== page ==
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Excerpts of Remarks of the Vice President of the United States, Rockford, IL

September 22, 1960

Comments by my opponent, as well as his spokesmen, on economic conditions seem to be part and parcel of their strategy of talking down America's strengths in every field. Listening to them, one would never know that ours is a $500 billion economy, with more than 68 million Americans at work, earning more, spending more, saving more, investing more, building more than ever before in history.

Now, of course, we have a few areas in our country which have not shared in the general good times, and I have discussed a sensible program to attack that problem where it exists. But contrary to the impression left by my opponent's remarks at times, I do not find America one vast depressed area. Neither would he, if he looked for national strengths rather than being obsessed with finding weaknesses.

Judging from my opponent's remarks, one would be further forced to conclude that the American economy doesn't stack up very well against that of the Soviet. He cites the well-known fact that the Soviet Union is showing a faster growth rate than we are but he fails to tell the rest of the story.

Now this comparison we should weigh very carefully, but it should hardly surprise us nor should it be taken as an adequate basis for comparing the two economies. The Soviets are in an early stage of industrial development and percentage gains are therefore easy to attain - just as, by adding 1 bean to 10 beans, a 10-percent gain can be recorded, while adding 1 bean to 20 yields a gain of only 5 percent. The fact is that our economy during the years 1880-1920, when it was in a similar stage of development to that of the Soviet economy, showed similar growth rates. The American economy is producing now at more than twice the rate of the Soviet. We are ahead and, if we accent the real forces making for growth, we can stay well ahead.

On this subject of economic growth Senator Kennedy revealed a rather remarkable do-it-with-mirrors philosophy in Detroit the other day. He told his audience that with a higher annual average growth rate than that which prevailed over the last 8 years, every working man would have received $7,000 more than he did receive. Since this is a pure mathematical exercise, he might as well have produced a result of $10,000 or $15,000. If I wanted to engage in such exercises, I could show that, had the growth rate of average family income in real terms during the Truman administration continued through the Eisenhower administration, the average American family would have had at least $3,000 less than it did, since the Truman improvement was only 2 percent while the Eisenhower improvement was 15 percent in real terms.

Everyone would agree, of course, on the desirability of such a high growth rate as the Senator implies in his calculation, but there is nothing in the record of his party to show they can produce it. Consider their credentials:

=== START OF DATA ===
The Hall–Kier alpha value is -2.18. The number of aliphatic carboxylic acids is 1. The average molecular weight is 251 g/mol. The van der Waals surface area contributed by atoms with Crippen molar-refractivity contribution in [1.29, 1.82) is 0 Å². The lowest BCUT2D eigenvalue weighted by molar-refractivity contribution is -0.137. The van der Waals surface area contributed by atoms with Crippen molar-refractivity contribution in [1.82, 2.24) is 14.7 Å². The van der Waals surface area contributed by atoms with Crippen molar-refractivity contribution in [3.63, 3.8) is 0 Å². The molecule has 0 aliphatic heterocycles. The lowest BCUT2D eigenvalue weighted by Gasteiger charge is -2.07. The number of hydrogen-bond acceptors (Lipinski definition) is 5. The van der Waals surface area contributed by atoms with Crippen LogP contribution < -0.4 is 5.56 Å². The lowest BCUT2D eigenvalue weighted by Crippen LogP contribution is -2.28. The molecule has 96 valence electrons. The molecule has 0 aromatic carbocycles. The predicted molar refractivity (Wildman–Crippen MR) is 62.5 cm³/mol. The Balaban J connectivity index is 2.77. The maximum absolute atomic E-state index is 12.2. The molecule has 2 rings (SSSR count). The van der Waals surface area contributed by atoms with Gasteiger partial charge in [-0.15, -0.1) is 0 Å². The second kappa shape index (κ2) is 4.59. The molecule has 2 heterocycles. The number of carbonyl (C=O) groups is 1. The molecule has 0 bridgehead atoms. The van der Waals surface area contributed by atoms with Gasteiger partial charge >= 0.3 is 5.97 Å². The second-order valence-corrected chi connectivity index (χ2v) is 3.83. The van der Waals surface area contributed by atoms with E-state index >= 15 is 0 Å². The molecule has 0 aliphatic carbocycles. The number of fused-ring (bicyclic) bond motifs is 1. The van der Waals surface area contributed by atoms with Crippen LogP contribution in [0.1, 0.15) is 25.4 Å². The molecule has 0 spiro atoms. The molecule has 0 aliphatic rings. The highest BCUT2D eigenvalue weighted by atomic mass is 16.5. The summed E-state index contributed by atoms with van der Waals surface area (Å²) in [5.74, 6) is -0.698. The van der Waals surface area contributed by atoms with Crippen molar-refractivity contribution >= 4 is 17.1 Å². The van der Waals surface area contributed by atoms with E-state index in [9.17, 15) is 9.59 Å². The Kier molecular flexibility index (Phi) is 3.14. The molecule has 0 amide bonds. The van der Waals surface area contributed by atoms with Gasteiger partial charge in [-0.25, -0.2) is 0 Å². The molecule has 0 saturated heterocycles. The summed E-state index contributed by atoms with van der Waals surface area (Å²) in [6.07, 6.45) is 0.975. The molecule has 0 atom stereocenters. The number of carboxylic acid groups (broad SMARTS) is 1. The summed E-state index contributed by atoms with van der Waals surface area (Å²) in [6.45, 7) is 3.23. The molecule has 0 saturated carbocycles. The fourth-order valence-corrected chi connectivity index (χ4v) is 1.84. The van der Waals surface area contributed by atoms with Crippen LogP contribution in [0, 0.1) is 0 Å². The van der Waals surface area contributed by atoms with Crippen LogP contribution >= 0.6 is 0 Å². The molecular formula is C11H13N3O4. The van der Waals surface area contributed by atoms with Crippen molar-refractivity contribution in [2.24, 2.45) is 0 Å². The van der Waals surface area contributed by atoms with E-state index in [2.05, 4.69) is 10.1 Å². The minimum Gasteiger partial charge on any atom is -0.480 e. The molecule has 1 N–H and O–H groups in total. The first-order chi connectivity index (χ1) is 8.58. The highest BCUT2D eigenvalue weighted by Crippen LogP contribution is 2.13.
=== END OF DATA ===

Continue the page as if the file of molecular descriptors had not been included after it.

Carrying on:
In charge of the Government for almost 7 years before war broke out in Europe, their record shows that unemployment in the United States stood at just under 9.5 million in 1939. They did not succeed in solving the unemployment problem until the coming of World War II.

From 1946 to 1953, while still in charge, they gave the Nation 7 years of inflation. The cost of living went up almost 40 percent in those years, a bad record even adjusting for the impact of the Korean war.

During the last 7 Truman years, real income for the average family increased 2 percent, compared to 15 percent in the first 7 Eisenhower years.

Expedient and ill-considered action in labor-management disputes - whether the proposal to draft workers into the Army in 1946 or the seizure of the Nation's steel mills in 1952 - reveals an alarming lack of regard for the way a free economy operates.

These opposition economic practitioners cannot come to the American people and ask to be put in charge of the Nation's economic policy on their record. Spurring economic growth is too vital a matter for America to be left to those with such a record. It will require leaders whose policy is to accent the traditional strengths of our free economy - initiative and investment, productivity, and efficiency - not leaders who merely emphasize expanding Government activity all along the line together with artificially easy credit. It will mean stressing what 180 million Americans can do, not what Government can do for them. It will require facing the blunt fact that our national leadership cannot prepare us for competition with the Communists by trying to make everything as easy as possible for everyone. It will require playing up the key matter of personal incentives, not playing them down. It means tax reforms to spur savings and investment as the way to create jobs and growth, instead of punitive measures designed to take away more of our incomes and redistribute them through the Federal Treasury. It means that Government undertakes to do not the most things or the least things, but the right things. It means meeting the economic problems of the 1960's, not with retreads of depression - born ideas of the 1930's that are out of date and out of touch; and that means clearing away the Democratic confusion that policies for recovery can serve as policies for growth.

Only with such accents and such policies, can we achieve a strongly growing, stable economy, capable of meeting our growing needs at home and abroad in this time of testing for our people and for our Nation.

Richard Nixon, Excerpts of Remarks of the Vice President of the United States, Rockford, IL Online by Gerhard Peters and John T. Woolley, The American Presidency Project